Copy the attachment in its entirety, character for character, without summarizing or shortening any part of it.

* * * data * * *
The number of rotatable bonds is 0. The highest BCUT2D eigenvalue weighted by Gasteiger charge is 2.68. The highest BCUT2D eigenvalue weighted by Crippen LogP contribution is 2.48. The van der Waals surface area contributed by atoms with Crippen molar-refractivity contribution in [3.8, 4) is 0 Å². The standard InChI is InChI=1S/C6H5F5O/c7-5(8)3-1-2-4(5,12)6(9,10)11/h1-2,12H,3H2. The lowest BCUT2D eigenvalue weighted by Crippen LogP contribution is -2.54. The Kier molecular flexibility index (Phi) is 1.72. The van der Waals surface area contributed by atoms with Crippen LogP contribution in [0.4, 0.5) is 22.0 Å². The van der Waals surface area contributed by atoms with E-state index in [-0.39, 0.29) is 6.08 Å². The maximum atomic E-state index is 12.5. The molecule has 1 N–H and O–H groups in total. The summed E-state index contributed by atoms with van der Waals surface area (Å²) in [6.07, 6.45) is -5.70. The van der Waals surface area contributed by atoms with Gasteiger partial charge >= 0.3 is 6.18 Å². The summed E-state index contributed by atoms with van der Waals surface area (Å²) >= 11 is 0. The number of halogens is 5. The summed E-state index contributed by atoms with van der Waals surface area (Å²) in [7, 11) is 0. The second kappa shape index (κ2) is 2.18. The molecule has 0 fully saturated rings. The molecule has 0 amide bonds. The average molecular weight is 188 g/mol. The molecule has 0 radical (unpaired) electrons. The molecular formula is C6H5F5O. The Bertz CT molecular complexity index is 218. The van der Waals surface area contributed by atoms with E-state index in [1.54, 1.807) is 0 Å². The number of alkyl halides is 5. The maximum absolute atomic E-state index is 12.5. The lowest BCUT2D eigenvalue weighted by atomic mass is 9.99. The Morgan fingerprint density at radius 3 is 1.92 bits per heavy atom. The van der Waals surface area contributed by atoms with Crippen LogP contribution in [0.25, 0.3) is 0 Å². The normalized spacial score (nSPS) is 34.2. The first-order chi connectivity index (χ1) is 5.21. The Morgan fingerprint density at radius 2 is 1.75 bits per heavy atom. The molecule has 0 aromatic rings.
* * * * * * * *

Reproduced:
The number of rotatable bonds is 0. The highest BCUT2D eigenvalue weighted by Gasteiger charge is 2.68. The highest BCUT2D eigenvalue weighted by Crippen LogP contribution is 2.48. The van der Waals surface area contributed by atoms with Crippen molar-refractivity contribution in [3.8, 4) is 0 Å². The standard InChI is InChI=1S/C6H5F5O/c7-5(8)3-1-2-4(5,12)6(9,10)11/h1-2,12H,3H2. The lowest BCUT2D eigenvalue weighted by Crippen LogP contribution is -2.54. The Kier molecular flexibility index (Phi) is 1.72. The van der Waals surface area contributed by atoms with Crippen LogP contribution in [0.4, 0.5) is 22.0 Å². The van der Waals surface area contributed by atoms with E-state index in [-0.39, 0.29) is 6.08 Å². The maximum atomic E-state index is 12.5. The molecule has 1 N–H and O–H groups in total. The summed E-state index contributed by atoms with van der Waals surface area (Å²) in [6.07, 6.45) is -5.70. The van der Waals surface area contributed by atoms with Gasteiger partial charge >= 0.3 is 6.18 Å². The summed E-state index contributed by atoms with van der Waals surface area (Å²) >= 11 is 0. The number of halogens is 5. The summed E-state index contributed by atoms with van der Waals surface area (Å²) in [7, 11) is 0. The second kappa shape index (κ2) is 2.18. The molecule has 0 fully saturated rings. The molecule has 0 amide bonds. The average molecular weight is 188 g/mol. The molecule has 0 radical (unpaired) electrons. The molecular formula is C6H5F5O. The Bertz CT molecular complexity index is 218. The van der Waals surface area contributed by atoms with E-state index in [1.54, 1.807) is 0 Å². The number of alkyl halides is 5. The maximum absolute atomic E-state index is 12.5. The lowest BCUT2D eigenvalue weighted by atomic mass is 9.99. The Morgan fingerprint density at radius 3 is 1.92 bits per heavy atom. The van der Waals surface area contributed by atoms with Crippen LogP contribution in [0.25, 0.3) is 0 Å². The normalized spacial score (nSPS) is 34.2. The first-order chi connectivity index (χ1) is 5.21. The Morgan fingerprint density at radius 2 is 1.75 bits per heavy atom. The molecule has 0 aromatic rings.